|Place of origin||Aguada, Puerto Rico and Chicago, Illinois|
|Main ingredients||Plantains, garlic-flavored mayonnaise, meat, cheese, lettuce, tomatoes|
The jibarito (Spanish: [xiβaˈɾito]), is a sandwich made with flattened, fried green plantains instead of bread, aioli or garlic-flavored mayonnaise, and a filling that typically includes meat, cheese, lettuce and tomato. The original jibarito had a steak filling, and that remains the usual variety, but other ingredients, such as chicken and pork, are common.
Chicago restaurateur Juan "Peter" Figueroa introduced the jibarito at Borinquen Restaurant, a Puerto Rican restaurant in the Humboldt Park neighborhood, in 1996, after reading about a Puerto Rican sandwich created in Plátano Loco in 1991 substituting plantains for bread. The name is a diminutive of Jíbaro and means "little yokel".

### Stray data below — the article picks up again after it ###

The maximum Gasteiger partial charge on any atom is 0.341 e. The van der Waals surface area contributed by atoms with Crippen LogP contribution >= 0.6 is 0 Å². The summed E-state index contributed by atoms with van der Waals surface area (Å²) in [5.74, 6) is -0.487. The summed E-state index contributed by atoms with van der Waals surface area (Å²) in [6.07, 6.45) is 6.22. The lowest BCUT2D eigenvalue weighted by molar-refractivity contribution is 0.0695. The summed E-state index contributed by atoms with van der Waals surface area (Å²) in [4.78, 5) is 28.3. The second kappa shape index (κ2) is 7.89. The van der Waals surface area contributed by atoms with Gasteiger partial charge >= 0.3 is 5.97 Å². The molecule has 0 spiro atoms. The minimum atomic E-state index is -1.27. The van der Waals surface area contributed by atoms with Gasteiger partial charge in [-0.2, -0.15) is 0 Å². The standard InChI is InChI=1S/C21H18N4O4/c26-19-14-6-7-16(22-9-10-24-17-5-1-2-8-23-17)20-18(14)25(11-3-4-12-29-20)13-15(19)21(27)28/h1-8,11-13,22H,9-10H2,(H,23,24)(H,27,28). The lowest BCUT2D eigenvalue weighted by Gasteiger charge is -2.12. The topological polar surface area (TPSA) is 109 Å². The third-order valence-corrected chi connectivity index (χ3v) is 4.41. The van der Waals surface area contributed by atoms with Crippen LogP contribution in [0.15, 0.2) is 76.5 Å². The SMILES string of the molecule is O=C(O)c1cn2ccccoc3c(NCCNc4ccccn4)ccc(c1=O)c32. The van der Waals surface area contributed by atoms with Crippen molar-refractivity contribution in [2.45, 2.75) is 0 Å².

The sandwich's popularity soon spread to other Latin-American restaurants around Chicago, including Mexican, Cuban and Argentinian establishments, and jibaritos now can be found in some mainstream eateries as well.
Other Latin American sandwiches served on fried plantains predate the jibarito. They include a Venezuelan cuisine specialty called a patacones and a 1991 invention by Jorge Muñoz and Coquí Feliciano served at their restaurant, Plátano Loco, in Aguada, Puerto Rico.
The Daily Meal included the jibarito in their article "12 Life-Changing Sandwiches You've Never Heard Of".